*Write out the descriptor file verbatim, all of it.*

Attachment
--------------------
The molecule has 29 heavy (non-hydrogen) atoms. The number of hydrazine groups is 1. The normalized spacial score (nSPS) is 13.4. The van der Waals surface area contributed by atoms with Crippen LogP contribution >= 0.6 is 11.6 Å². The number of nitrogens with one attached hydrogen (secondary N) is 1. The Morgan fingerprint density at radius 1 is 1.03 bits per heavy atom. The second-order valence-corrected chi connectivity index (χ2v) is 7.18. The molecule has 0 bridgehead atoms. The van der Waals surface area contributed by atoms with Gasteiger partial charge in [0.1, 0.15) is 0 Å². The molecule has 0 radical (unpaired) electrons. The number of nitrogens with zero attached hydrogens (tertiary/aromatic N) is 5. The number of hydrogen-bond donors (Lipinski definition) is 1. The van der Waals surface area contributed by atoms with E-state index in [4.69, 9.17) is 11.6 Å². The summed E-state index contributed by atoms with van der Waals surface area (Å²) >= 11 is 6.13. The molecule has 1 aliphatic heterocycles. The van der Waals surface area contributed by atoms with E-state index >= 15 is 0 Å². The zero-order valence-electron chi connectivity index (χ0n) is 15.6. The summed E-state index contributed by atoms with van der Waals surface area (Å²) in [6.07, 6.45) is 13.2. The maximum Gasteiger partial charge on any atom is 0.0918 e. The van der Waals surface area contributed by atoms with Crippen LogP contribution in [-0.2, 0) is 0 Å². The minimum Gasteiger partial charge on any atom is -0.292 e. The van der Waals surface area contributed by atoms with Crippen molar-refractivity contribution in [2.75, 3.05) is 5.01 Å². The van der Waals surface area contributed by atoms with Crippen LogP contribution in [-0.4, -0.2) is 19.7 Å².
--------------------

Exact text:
The molecule has 29 heavy (non-hydrogen) atoms. The number of hydrazine groups is 1. The normalized spacial score (nSPS) is 13.4. The van der Waals surface area contributed by atoms with Crippen LogP contribution >= 0.6 is 11.6 Å². The number of nitrogens with one attached hydrogen (secondary N) is 1. The Morgan fingerprint density at radius 1 is 1.03 bits per heavy atom. The second-order valence-corrected chi connectivity index (χ2v) is 7.18. The molecule has 0 bridgehead atoms. The van der Waals surface area contributed by atoms with Gasteiger partial charge in [0.1, 0.15) is 0 Å². The molecule has 0 radical (unpaired) electrons. The number of nitrogens with zero attached hydrogens (tertiary/aromatic N) is 5. The number of hydrogen-bond donors (Lipinski definition) is 1. The van der Waals surface area contributed by atoms with E-state index in [4.69, 9.17) is 11.6 Å². The summed E-state index contributed by atoms with van der Waals surface area (Å²) >= 11 is 6.13. The molecule has 1 aliphatic heterocycles. The van der Waals surface area contributed by atoms with E-state index >= 15 is 0 Å². The zero-order valence-electron chi connectivity index (χ0n) is 15.6. The summed E-state index contributed by atoms with van der Waals surface area (Å²) in [6.07, 6.45) is 13.2. The maximum Gasteiger partial charge on any atom is 0.0918 e. The van der Waals surface area contributed by atoms with Crippen LogP contribution in [-0.2, 0) is 0 Å². The minimum Gasteiger partial charge on any atom is -0.292 e. The van der Waals surface area contributed by atoms with Crippen molar-refractivity contribution in [2.75, 3.05) is 5.01 Å². The van der Waals surface area contributed by atoms with Crippen LogP contribution in [-0.4, -0.2) is 19.7 Å².